Living Learning Communities: Increasing Student Retention through the Integration of Academics and Residence Life

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University of Montana Conference on Undergraduate Research (UMCUR)

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Loomis, John N.
ScholarWorks at University of Montana
lecture / presentation description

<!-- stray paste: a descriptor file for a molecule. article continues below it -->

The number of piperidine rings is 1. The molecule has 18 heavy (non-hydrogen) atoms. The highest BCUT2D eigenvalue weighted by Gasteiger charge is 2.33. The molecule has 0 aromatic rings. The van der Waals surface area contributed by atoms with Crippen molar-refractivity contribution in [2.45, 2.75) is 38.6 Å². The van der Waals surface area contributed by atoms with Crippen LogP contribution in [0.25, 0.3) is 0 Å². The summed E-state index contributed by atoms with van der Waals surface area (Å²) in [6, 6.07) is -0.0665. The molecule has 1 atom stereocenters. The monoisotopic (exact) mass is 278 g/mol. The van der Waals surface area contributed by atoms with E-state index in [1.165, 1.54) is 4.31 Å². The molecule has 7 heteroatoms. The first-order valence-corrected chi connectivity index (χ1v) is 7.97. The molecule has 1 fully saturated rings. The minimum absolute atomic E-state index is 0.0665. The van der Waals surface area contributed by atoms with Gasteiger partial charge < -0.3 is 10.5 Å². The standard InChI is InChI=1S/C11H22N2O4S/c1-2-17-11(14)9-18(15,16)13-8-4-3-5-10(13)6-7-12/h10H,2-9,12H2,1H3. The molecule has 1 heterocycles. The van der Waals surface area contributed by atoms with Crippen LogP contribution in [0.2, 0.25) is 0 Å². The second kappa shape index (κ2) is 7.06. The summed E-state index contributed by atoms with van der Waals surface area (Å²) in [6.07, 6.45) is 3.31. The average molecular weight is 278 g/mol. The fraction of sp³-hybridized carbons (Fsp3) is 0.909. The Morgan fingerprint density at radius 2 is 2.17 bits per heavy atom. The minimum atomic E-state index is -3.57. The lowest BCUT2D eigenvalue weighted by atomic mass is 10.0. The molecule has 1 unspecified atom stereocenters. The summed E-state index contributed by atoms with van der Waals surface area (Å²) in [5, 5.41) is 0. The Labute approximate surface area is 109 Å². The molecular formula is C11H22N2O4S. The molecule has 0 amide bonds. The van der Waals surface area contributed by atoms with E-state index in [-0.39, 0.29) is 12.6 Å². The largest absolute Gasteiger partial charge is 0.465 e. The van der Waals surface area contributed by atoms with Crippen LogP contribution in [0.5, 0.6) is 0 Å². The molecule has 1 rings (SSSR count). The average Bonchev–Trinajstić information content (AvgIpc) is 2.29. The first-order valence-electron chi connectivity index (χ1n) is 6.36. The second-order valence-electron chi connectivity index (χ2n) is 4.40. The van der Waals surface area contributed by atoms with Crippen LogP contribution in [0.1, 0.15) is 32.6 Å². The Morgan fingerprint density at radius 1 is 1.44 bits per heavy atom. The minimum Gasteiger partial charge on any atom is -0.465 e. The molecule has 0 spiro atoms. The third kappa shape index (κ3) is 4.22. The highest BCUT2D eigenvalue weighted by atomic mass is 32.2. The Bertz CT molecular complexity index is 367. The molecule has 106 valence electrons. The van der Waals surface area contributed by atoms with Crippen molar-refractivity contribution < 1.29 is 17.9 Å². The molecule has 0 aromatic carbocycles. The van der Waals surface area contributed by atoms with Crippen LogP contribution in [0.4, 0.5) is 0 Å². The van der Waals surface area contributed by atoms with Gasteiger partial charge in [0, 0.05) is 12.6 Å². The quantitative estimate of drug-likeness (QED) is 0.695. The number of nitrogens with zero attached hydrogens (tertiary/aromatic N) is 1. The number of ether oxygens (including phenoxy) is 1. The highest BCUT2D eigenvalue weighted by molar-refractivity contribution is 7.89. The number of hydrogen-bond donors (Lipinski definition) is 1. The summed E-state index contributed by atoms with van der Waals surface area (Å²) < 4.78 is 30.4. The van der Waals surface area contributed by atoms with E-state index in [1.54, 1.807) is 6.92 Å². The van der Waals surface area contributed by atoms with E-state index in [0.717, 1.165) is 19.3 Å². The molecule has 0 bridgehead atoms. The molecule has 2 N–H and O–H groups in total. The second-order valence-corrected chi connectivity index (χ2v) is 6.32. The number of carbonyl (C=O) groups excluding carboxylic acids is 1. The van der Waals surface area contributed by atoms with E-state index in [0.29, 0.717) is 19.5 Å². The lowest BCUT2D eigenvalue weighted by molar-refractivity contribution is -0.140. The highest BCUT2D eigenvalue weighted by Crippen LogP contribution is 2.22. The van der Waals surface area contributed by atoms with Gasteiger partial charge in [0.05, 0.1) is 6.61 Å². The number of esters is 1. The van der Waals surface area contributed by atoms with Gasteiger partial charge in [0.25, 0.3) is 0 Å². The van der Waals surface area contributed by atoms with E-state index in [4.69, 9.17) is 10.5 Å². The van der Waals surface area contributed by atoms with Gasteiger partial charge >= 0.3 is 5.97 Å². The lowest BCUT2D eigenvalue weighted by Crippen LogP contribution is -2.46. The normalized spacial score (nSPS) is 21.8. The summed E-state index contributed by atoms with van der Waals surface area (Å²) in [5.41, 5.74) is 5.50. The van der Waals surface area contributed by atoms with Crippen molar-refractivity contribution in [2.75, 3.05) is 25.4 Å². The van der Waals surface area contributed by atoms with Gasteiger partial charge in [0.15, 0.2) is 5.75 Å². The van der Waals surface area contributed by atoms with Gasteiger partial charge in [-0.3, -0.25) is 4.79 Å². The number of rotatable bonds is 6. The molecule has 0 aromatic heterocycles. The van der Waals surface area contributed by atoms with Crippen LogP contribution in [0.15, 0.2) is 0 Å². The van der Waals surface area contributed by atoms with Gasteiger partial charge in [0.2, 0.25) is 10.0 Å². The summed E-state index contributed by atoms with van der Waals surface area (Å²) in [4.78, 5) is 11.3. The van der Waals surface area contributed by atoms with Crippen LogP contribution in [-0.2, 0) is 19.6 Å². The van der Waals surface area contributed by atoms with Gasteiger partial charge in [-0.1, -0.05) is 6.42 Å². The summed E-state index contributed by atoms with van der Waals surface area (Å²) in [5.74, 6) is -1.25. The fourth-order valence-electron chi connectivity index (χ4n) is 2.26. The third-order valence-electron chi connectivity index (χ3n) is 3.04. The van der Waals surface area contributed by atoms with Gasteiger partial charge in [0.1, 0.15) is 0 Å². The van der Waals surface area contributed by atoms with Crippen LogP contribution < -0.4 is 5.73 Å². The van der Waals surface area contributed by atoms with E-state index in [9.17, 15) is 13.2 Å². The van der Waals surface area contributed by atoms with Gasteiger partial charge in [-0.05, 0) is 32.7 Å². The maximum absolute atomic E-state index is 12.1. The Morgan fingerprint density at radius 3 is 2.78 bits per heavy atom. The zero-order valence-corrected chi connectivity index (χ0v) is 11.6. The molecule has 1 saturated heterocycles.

The University of Montana class of 2007 had a four-year graduation rate of 23.1%; the class of 2005 had a six-year graduation rate of 47.8%. In addition, 28.2% of the 2010 freshmen class withdrew from The University of Montana before the end of their first year. In an effort to increase student retention, this project focuses on the development and implementation of a Living Learning Community (LLC) in a freshman residence hall. Research indicates that LLC programs result in improvement both in academic performance of the students involved and the students' perception of their first year experience. This combination of effects has resulted in increased retention rates for the universities that have integrated LLC programs into their residence halls. This LLC program focuses on a first year chemistry course for students in pre-health sciences, some biology degree options, and all chemistry options. The students chosen to be members of the LLC were Craig Hall residents that had placed into the course through the Chemistry Placement Exam. The course workshop experience, a two hour block of peer-led instructional time focused on concept development, student interaction, and development of problem solving skills, was transferred into the residence hall. In addition, hall programs were offered that focused on supporting the students of the LLC. The data analysis from the first semester indicates that the LLC students had a higher retention rate and a better average grade than the non-LLC students. This project will provide important lessons on implementation of future LLC programs in the residence halls by the Residence Life Office, which will begin in the fall of 2012.